The Google Case: When Law and Ethics Collide

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Google China -  Guang Niu.JPG
A fundamental precept for international companies is compliance with the law of the nation in which they do business.


But a recurrent dilemma is what happens when that "national law" (e.g. state censorship in China) collides with the corporation's global ethical standards (e.g. "no censorship" for a media company)? 

The answers are not easy--or uniform. They depend, greatly, on the corporation's deeply held values and on strongly held views of important stakeholders (shareholders, creditors, employees, customers, suppliers). 

The recent Google announcement about re-evaluating its business in China demonstrates how acute the dilemma can be. In 2006, it launched a Chinese language Web site in China and, contrary to its global ethical standards opposing censorship, agreed to Chinese government demands to eliminate links which the authorities found objectionable. 

For example, when a Web-surfer searched "Tiananmen Square" on Google's Chinese language Web site in Los Angeles, reports of the 1989 demonstrations popped up. Not so if the same surfer entered the same words on Google's Chinese language site in Beijing (at various times either nothing or innocuous history came up). 

Yesterday, Google reversed course. In a post on its Web site from its chief legal officer, Google said that recent, repeated hacker attacks originating from China had compromised its intellectual property and threatened the confidentiality of "gmail accounts of Chinese human rights activists." These events, Google said, raise issues of security, privacy and global free speech. 

As a result, Google said it plans to review "the feasibility of our Chinese operations." Then it delivered the punch line:

 "We have decided we are no longer willing to continue censoring our results on Google.cn, and so over the next few weeks we will be discussing with the Chinese government the basis on which we could operate an unfiltered search engine within the law, if at all. We recognize that this may well mean having to shut down Google.cn, and potentially our offices in China....The decision to review our business operations in China has been incredibly hard, and we know that it will have potentially far-reaching consequences."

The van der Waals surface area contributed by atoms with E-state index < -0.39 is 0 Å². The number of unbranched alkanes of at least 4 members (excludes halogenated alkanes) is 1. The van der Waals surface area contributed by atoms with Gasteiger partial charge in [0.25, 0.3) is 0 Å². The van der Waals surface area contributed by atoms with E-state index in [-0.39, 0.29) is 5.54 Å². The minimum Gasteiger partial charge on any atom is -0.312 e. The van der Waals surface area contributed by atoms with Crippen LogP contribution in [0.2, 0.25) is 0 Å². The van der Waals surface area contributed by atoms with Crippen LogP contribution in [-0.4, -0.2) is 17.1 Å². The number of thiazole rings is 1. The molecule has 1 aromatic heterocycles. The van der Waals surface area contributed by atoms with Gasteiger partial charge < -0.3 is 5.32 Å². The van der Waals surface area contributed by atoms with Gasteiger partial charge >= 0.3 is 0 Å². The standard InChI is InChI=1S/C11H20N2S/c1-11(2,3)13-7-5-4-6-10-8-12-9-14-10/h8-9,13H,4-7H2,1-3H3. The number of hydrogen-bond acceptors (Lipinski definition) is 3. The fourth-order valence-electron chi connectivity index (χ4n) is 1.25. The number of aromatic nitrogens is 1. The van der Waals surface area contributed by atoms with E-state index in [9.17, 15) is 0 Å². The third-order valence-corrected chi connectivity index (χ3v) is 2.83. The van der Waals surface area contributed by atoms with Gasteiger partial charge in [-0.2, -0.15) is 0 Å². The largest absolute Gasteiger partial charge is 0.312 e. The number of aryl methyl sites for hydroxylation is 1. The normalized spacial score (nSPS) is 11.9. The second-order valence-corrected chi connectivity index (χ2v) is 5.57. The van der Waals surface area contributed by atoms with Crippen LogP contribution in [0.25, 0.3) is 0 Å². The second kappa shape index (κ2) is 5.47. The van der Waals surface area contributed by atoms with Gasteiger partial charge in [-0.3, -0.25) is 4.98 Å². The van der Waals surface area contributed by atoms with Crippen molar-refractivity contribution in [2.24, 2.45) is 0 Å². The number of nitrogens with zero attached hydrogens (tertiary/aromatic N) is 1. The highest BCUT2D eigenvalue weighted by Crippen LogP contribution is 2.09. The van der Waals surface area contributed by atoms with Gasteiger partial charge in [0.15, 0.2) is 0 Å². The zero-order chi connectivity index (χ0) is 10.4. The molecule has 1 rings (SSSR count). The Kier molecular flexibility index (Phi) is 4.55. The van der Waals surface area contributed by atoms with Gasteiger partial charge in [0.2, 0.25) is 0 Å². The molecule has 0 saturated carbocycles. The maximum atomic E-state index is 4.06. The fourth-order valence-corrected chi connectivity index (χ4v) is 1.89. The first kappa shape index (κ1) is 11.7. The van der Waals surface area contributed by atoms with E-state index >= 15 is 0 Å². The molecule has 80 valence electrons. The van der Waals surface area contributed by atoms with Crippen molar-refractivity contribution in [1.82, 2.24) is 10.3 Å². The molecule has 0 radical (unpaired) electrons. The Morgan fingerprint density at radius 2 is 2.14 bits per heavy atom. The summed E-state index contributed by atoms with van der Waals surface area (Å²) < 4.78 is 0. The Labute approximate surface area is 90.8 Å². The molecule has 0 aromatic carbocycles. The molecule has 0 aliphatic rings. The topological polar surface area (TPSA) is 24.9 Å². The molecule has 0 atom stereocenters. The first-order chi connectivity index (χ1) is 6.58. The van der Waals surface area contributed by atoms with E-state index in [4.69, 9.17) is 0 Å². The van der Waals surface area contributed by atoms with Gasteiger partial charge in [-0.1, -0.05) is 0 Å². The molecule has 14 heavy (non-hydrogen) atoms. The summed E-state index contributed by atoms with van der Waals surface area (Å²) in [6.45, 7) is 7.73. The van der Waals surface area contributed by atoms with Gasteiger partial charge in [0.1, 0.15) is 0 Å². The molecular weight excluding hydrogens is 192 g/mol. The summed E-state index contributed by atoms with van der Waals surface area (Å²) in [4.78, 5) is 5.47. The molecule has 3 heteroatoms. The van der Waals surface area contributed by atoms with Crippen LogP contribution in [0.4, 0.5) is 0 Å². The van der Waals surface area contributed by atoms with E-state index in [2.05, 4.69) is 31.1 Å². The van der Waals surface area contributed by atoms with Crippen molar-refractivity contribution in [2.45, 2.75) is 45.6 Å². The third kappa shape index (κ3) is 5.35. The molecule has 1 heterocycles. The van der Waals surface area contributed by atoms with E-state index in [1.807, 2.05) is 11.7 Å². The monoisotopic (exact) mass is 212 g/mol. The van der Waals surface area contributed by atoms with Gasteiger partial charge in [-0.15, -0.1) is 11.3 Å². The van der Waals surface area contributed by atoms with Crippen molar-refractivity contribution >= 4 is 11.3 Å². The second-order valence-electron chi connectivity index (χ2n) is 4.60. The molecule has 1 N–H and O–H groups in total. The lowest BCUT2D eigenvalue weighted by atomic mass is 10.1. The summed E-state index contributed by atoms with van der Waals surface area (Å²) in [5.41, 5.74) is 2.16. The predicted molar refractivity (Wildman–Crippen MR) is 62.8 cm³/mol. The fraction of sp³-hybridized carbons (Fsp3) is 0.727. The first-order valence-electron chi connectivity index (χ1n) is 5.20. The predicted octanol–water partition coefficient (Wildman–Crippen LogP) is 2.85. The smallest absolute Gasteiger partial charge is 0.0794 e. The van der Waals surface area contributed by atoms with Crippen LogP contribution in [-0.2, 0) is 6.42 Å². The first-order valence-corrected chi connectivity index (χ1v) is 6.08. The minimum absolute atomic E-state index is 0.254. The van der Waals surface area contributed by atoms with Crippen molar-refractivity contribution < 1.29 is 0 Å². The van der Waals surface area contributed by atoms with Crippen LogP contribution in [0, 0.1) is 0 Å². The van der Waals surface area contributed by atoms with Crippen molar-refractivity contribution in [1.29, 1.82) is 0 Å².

As of this writing, it is hard to see how Google and China will arrive at new terms, and so it is likely that Google will give up its current one-third share of China's 340 million Web users (most of the other two-thirds are served by Chinese search engine, Baidu). 

The reason for Google's switch? Allowing censorship of links is one thing; but standing by while personal identities of gmail users are uncovered is another. Several years ago, Yahoo was raked over the coals by U.S. media and politicians for helping Chinese police identify a Chinese journalist. The journalist allegedly relayed to an overseas recipient the substance of a secret government order using his Yahoo email. He was sentenced to ten years in prison. 

History illuminates different approaches to these conflicts between a corporation's compliance with national law and its adherence to global ethical standards. 

Two limiting cases are Nazi Germany in the 1930s and apartheid South Africa in the 1980s. 

Although the history is extremely complicated, many American multi-national companies--IBM, Kodak, GE, DuPont GM, Ford--had either wholly-owned or partially owned subsidiaries operating in Germany from Hitler's take-over in 1933 to the outbreak of war in 1939. As a general matter, they continued to operate despite the impact of increasing discrimination in law and enforcement against religious groups, ethnic groups and other minorities. One plausible explanation: inaction resulted from their profitability and own weak ethical standards combined with either unawareness or indifference in pre-war America to Hitler's rising power and inhumane practices.